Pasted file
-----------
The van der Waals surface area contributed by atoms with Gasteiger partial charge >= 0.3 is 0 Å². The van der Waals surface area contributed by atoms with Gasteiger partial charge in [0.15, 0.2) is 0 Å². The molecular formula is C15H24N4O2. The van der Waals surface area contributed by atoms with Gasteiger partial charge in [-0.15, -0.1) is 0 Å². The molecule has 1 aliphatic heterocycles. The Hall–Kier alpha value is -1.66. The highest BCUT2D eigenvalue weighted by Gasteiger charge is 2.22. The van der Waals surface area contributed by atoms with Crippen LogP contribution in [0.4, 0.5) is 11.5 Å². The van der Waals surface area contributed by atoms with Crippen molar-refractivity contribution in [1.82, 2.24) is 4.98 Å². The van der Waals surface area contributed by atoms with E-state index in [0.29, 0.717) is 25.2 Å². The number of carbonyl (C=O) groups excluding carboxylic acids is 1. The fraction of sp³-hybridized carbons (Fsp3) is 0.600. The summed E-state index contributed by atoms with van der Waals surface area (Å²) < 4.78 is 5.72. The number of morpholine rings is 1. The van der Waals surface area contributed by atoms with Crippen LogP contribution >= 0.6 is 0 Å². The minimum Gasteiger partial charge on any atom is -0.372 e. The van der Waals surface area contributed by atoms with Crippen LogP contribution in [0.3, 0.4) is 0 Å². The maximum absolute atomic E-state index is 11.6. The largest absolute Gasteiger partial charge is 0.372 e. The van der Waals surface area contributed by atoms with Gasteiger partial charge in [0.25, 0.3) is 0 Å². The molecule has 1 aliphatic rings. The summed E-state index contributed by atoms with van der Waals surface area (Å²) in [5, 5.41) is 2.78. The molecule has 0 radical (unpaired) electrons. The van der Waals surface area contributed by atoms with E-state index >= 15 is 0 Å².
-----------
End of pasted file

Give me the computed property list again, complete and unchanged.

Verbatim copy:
The van der Waals surface area contributed by atoms with Gasteiger partial charge >= 0.3 is 0 Å². The van der Waals surface area contributed by atoms with Gasteiger partial charge in [0.15, 0.2) is 0 Å². The molecular formula is C15H24N4O2. The van der Waals surface area contributed by atoms with Gasteiger partial charge in [-0.15, -0.1) is 0 Å². The molecule has 1 aliphatic heterocycles. The Hall–Kier alpha value is -1.66. The highest BCUT2D eigenvalue weighted by Gasteiger charge is 2.22. The van der Waals surface area contributed by atoms with Crippen LogP contribution in [0.4, 0.5) is 11.5 Å². The van der Waals surface area contributed by atoms with Crippen molar-refractivity contribution in [1.82, 2.24) is 4.98 Å². The van der Waals surface area contributed by atoms with E-state index in [0.29, 0.717) is 25.2 Å². The number of carbonyl (C=O) groups excluding carboxylic acids is 1. The fraction of sp³-hybridized carbons (Fsp3) is 0.600. The summed E-state index contributed by atoms with van der Waals surface area (Å²) < 4.78 is 5.72. The number of morpholine rings is 1. The van der Waals surface area contributed by atoms with Crippen LogP contribution >= 0.6 is 0 Å². The minimum Gasteiger partial charge on any atom is -0.372 e. The van der Waals surface area contributed by atoms with Crippen LogP contribution in [0.3, 0.4) is 0 Å². The maximum absolute atomic E-state index is 11.6. The largest absolute Gasteiger partial charge is 0.372 e. The van der Waals surface area contributed by atoms with Gasteiger partial charge in [0.25, 0.3) is 0 Å². The molecule has 1 aliphatic rings. The summed E-state index contributed by atoms with van der Waals surface area (Å²) in [5, 5.41) is 2.78. The molecule has 0 radical (unpaired) electrons. The van der Waals surface area contributed by atoms with E-state index >= 15 is 0 Å².